Speeches (Lines) for Messenger
in "Richard III"

Total: 13

---
# Act, Scene, Line
(Click to see in context)
Speech text

1

II,4,1524

Thomas Rotherham. Here comes a messenger. What news?

Messenger. Such news, my lord, as grieves me to unfold.


2

II,4,1526

Queen Elizabeth. How fares the prince?

Messenger. Well, madam, and in health.


3

II,4,1528

Duchess of York. What is thy news then?

Messenger. Lord Rivers and Lord Grey are sent to Pomfret,
With them Sir Thomas Vaughan, prisoners.


4

II,4,1531

Duchess of York. Who hath committed them?

Messenger. The mighty dukes
Gloucester and Buckingham.


5

II,4,1534

Queen Elizabeth. For what offence?

Messenger. The sum of all I can, I have disclosed;
Why or for what these nobles were committed
Is all unknown to me, my gracious lady.


6

III,2,1779

(stage directions). [Enter a Messenger]

Messenger. What, ho! my lord!


7

III,2,1781

Lord Hastings. [Within] Who knocks at the door?

Messenger. A messenger from the Lord Stanley.


8

III,2,1784

Lord Hastings. What is't o'clock?

Messenger. Upon the stroke of four.


9

III,2,1786

Lord Hastings. Cannot thy master sleep these tedious nights?

Messenger. So it should seem by that I have to say.
First, he commends him to your noble lordship.


10

III,2,1789

Lord Hastings. And then?

Messenger. And then he sends you word
He dreamt to-night the boar had razed his helm:
Besides, he says there are two councils held;
And that may be determined at the one
which may make you and him to rue at the other.
Therefore he sends to know your lordship's pleasure,
If presently you will take horse with him,
And with all speed post with him toward the north,
To shun the danger that his soul divines.


11

III,2,1813

Lord Hastings. Go, fellow, go, return unto thy lord;
Bid him not fear the separated councils
His honour and myself are at the one,
And at the other is my servant Catesby
Where nothing can proceed that toucheth us
Whereof I shall not have intelligence.
Tell him his fears are shallow, wanting instance:
And for his dreams, I wonder he is so fond
To trust the mockery of unquiet slumbers
To fly the boar before the boar pursues,
Were to incense the boar to follow us
And make pursuit where he did mean no chase.
Go, bid thy master rise and come to me
And we will both together to the Tower,
Where, he shall see, the boar will use us kindly.

Messenger. My gracious lord, I'll tell him what you say.


12

IV,4,3326

(stage directions). [Enter a Messenger]

Messenger. My gracious sovereign, now in Devonshire,
As I by friends am well advertised,
Sir Edward Courtney, and the haughty prelate
Bishop of Exeter, his brother there,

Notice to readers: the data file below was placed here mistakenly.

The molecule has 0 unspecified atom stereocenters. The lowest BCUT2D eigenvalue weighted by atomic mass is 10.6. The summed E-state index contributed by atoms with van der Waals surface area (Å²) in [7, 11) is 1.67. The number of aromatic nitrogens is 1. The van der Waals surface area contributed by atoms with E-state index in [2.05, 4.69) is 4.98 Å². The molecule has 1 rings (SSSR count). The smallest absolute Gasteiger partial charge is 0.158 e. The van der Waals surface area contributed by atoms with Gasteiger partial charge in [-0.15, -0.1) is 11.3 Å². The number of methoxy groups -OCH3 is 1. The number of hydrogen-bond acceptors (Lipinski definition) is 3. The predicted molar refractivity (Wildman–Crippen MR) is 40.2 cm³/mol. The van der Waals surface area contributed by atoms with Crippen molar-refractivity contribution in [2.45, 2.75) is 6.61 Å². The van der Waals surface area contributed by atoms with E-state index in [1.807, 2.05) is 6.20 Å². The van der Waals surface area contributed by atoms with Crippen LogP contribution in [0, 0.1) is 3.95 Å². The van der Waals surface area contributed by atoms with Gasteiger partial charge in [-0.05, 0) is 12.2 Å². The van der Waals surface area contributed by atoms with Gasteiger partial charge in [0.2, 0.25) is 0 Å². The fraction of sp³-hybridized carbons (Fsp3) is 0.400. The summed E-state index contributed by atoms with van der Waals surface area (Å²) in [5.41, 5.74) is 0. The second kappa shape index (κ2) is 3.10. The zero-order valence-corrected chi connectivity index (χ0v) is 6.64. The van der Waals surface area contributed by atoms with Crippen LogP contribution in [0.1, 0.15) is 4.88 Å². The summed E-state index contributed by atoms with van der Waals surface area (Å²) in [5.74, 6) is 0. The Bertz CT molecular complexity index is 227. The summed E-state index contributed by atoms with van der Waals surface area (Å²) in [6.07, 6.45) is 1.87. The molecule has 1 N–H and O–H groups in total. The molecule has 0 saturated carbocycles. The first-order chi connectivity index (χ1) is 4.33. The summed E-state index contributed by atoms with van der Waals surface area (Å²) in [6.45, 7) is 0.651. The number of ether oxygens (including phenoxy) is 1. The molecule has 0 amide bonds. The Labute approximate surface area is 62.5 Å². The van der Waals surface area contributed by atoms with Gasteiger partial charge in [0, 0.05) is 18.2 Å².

With many more confederates, are in arms.


13

V,3,3862

Richard III (Duke of Gloucester). [Reads]
'Jockey of Norfolk, be not too bold,
For Dickon thy master is bought and sold.'
A thing devised by the enemy.
Go, gentleman, every man unto his charge
Let not our babbling dreams affright our souls:
Conscience is but a word that cowards use,
Devised at first to keep the strong in awe:
Our strong arms be our conscience, swords our law.
March on, join bravely, let us to't pell-mell
If not to heaven, then hand in hand to hell.
[His oration to his Army]
What shall I say more than I have inferr'd?
Remember whom you are to cope withal;
A sort of vagabonds, rascals, and runaways,
A scum of Bretons, and base lackey peasants,
Whom their o'er-cloyed country vomits forth
To desperate ventures and assured destruction.
You sleeping safe, they bring to you unrest;
You having lands, and blest with beauteous wives,
They would restrain the one, distain the other.
And who doth lead them but a paltry fellow,
Long kept in Bretagne at our mother's cost?
A milk-sop, one that never in his life
Felt so much cold as over shoes in snow?
Let's whip these stragglers o'er the seas again;
Lash hence these overweening rags of France,
These famish'd beggars, weary of their lives;
Who, but for dreaming on this fond exploit,
For want of means, poor rats, had hang'd themselves:
If we be conquer'd, let men conquer us,
And not these bastard Bretons; whom our fathers
Have in their own land beaten, bobb'd, and thump'd,
And in record, left them the heirs of shame.
Shall these enjoy our lands? lie with our wives?
Ravish our daughters?
[Drum afar off]
Hark! I hear their drum.
Fight, gentlemen of England! fight, bold yoemen!
Draw, archers, draw your arrows to the head!
Spur your proud horses hard, and ride in blood;
Amaze the welkin with your broken staves!
[Enter a Messenger]
What says Lord Stanley? will he bring his power?

Messenger. My lord, he doth deny to come.


Return to the "Richard III" menu

Plays + Sonnets + Poems + Concordance + Character Search + Advanced Search + About OSS